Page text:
Mr Justice Mostyn was extremely critical of the father, whom he considered “guilty not only of blatant forum shopping but also of process shopping” and as having “doubly shopped to his advantage”.

Forum shopping
Given that the parenting agreement had been negotiated and signed in South Africa, and filed with the South African court to be made into an order, the judge was clear that South Africa was the appropriate jurisdiction for any dispute regarding the arrangements for the children to be adjudicated.

The father’s actions in issuing an application in the English court when the children were temporarily present in the UK, which he considered would be a more favourable jurisdiction to him, were wholly transparent and heavily criticised.

Process shopping
Mr Justice Mostyn was also extremely critical of the father for selecting a legal process that he considered most favourable to him.

Had the father simply not returned the children on 8 January 2020, the mother would have issued an abduction application (under the 1980 Hague Convention). The court’s starting point in an abduction application is that the children should be returned to their place of habitual residence, ie South Africa, unless the father could demonstrate a defence as to why they should not be returned. In such an application, the children’s welfare would have been considered but would not have been the paramount consideration.

Mr Justice Mostyn considered that the father, in order to avoid that starting point,  had struck pre-emptively by issuing an application for a prohibited steps order (under the Children Act 1989). This application required the children’s welfare to be the paramount consideration in deciding whether they should return to South Africa or remain in the UK.

Despite the father’s attempts both to forum and process shop, the court found that it was in the children’s best interests to return to South Africa and the father’s application was refused (although their return continued to be delayed as a result of the Covid-19 pandemic).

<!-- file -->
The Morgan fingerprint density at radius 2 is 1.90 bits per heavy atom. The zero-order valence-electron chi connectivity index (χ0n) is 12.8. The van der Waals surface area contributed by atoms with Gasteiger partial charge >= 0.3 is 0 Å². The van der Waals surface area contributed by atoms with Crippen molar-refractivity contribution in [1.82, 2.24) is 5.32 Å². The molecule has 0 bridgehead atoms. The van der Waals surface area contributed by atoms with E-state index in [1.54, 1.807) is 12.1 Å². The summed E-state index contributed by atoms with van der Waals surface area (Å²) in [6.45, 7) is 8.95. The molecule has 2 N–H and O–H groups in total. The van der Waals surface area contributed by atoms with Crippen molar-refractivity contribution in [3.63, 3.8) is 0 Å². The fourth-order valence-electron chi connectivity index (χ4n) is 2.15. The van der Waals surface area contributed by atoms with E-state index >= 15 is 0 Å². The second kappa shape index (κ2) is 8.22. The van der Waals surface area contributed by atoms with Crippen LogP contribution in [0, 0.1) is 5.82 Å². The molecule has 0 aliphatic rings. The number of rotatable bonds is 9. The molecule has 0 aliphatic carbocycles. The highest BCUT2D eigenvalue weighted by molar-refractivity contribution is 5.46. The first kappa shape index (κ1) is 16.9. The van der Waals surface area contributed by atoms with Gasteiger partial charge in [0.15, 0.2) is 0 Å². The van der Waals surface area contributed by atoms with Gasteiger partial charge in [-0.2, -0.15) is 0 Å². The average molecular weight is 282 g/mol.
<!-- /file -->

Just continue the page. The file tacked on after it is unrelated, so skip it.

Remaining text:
Richard Hogwood, Partner, comments:
“This case is a good example of how disingenuous behaviour and attempts to manipulate the legal process can quickly unravel when the matter comes under the scrutiny of the court. It also demonstrates clearly the English court’s dislike of blatant forum shopping. When embarking upon litigation, it is important that you take legal advice at the outset. That advice should consider the available forums and processes and, of these, which will avoid unnecessary criticism from the court.”

 


 

Coronavirus Covid-19

Covid-19 is impacting individuals and companies around the world in an unprecedented way. We have collected insights here to help you navigate the key legal issues you may be facing at this time.

Learn more

 


 

You can find further information regarding our expertise, experience and team on our  Divorce and Family pages.

If you require assistance from our team, please contact us or alternatively request a call back from one of our lawyers by submitting this form.

 


 

Subscribe – In order to receive our news straight to your inbox, subscribe here. Our newsletters are sent no more than once a month.

 

 

Key Contacts

See all people